There was much confusion the rest of the way. Mickelson and Fowler hit their second shots to the 18th green and started walking. Officials asked them to again step aside so the final group could hit up.

Mickelson seemed frustrated at having to allow McIlroy's group to hit their second shots. Mickelson missed the green with his second to the par-5 closing hole, but got up and down for birdie to get within one.

McIlroy also missed the green with his second. After chipping on, he 2-putted for the victory as lightning flashed in the not-to-distant sky.

Drama, great action and threatening weather made for an exciting final round.

Also considered were The Honda Classic, which Russell Henley won in a 4-man playoff; the Crowne Plaza Invitational at Colonial, where Adam Scott beat Jason Dufner in a playoff; and the Open Championship, where McIlroy held off Sergio Garcia and Fowler.


It is not every year that a rookie wins on the PGA Tour, but that is exactly what Chesson Hadley did at the Puerto Rico Open.

Though it was played opposite the WGC-Cadillac Championship, there was a strong field that included six former majors champions and numerous past PGA Tour winners.

Hadley started that week with a 4-under 68, and that turned out to be his worst round. He followed with a second-round 65 and polished off his first PGA Tour title with back-to-back rounds of 67.

He beat Danny Lee by two strokes. It was one of Hadley's four top-10 finishes on the season.

Hadley tied for ninth at the Deutsche Bank Championship and share 12th at the BMW Championship. He was the lone rookie to make it to the third FedExCup playoff event in 2014.

Brooks Koepka, Victor Dubuisson, Wes Roach, Will Wilcox and Andrew Loupe were among those that garnered consideration.


- Masters winner Bubba Watson and U.S. Open champ Martin Kaymer both had two wins on the season, including the second major championship title for each.

- Matt Kuchar and Adam Scott won once apiece and tied for the second-most top-10 finishes with 11. Kuchar narrowly missed out on a second win as he lost in a playoff in Houston. Scott finished inside the top 15 at all four majors.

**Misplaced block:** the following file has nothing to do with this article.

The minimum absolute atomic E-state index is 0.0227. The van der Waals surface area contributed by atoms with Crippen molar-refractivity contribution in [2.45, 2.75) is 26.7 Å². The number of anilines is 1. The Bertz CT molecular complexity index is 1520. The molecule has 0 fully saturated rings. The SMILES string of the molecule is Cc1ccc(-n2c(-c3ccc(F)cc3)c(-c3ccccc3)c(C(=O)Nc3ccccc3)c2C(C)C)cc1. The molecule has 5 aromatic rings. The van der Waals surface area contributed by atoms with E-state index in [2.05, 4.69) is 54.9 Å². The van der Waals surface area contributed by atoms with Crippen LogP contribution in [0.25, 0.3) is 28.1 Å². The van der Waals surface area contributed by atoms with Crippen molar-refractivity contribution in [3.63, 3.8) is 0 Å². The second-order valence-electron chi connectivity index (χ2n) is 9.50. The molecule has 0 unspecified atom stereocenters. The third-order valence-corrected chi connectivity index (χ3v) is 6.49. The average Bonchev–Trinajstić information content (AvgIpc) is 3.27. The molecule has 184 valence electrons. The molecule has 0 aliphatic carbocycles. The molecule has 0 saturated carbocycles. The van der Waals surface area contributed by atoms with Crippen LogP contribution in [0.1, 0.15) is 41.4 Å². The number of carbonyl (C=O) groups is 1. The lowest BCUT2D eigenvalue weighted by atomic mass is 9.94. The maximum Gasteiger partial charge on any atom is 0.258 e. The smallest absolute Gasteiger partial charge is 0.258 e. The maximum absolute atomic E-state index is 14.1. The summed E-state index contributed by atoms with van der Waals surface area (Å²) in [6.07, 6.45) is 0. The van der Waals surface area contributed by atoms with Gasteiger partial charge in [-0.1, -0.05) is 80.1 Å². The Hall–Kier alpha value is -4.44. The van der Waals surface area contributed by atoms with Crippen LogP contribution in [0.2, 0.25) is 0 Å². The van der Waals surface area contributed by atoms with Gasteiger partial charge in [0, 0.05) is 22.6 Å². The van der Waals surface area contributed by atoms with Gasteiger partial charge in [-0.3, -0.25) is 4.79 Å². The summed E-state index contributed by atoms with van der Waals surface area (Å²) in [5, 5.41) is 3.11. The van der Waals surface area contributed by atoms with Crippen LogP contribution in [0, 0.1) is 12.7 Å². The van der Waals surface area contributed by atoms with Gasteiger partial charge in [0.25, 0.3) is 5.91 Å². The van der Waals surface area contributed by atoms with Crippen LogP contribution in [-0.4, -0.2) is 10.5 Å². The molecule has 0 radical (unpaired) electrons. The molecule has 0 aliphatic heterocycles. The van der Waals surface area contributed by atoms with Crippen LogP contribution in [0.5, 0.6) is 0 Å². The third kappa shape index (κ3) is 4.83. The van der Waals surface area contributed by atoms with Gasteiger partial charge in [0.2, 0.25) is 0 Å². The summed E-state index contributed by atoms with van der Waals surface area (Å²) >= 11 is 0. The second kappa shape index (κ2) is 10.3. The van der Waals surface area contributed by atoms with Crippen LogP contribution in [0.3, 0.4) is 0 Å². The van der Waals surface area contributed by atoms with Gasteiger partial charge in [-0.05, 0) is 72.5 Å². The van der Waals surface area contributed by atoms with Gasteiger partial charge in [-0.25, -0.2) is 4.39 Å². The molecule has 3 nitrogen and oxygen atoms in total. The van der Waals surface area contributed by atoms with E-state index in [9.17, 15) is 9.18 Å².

- Jim Furyk could be on the good and bad year lists. He did not win, but had four runner-up finishes and eight top-5 finishes, both of which led the tour. However, he did cough up two 54-hole leads. Dating back to the 2012 season, Furyk has blown his last eight third-round leads.

- Rickie Fowler had six top-5 finishes, four of which came in major championships. He was the only player to finish in the top 5 at all four majors and he tied for third-most top-10s with 10.

- Jimmy Walker matched Rory McIlroy's three wins, but none were of the level of McIlroy. Walker made the cut in all four majors, and finished in the top-10 at three of them. Walker also went 1-1-3 in his first Ryder Cup appearance.


- Tiger Woods made just eight starts as he missed significant time after back surgery. His best finish was a tie for 25th at the WGC-Cadillac Championship. Woods played in the final two majors after missing the first two and he was over par in four of his five rounds in those two events.

- Phil Mickelson finished second at the PGA Championship, but that was his lone top-10 on the PGA Tour in 2014. Mickelson was not a factor in the other three majors.

- Mike Weir's struggles continued as he made just nine cuts in 25 starts. The former Masters champion did card four rounds in the 60s en route to a second- place finish at the Byron Nelson Championship, but his next-best finish was a tie for 44th at the Masters.

- Padraig Harrington made seven cuts in 16 PGA Tour starts. The three-time majors champion's best finish was a share of 22nd at the Byron Nelson. He finished 192nd on the money list.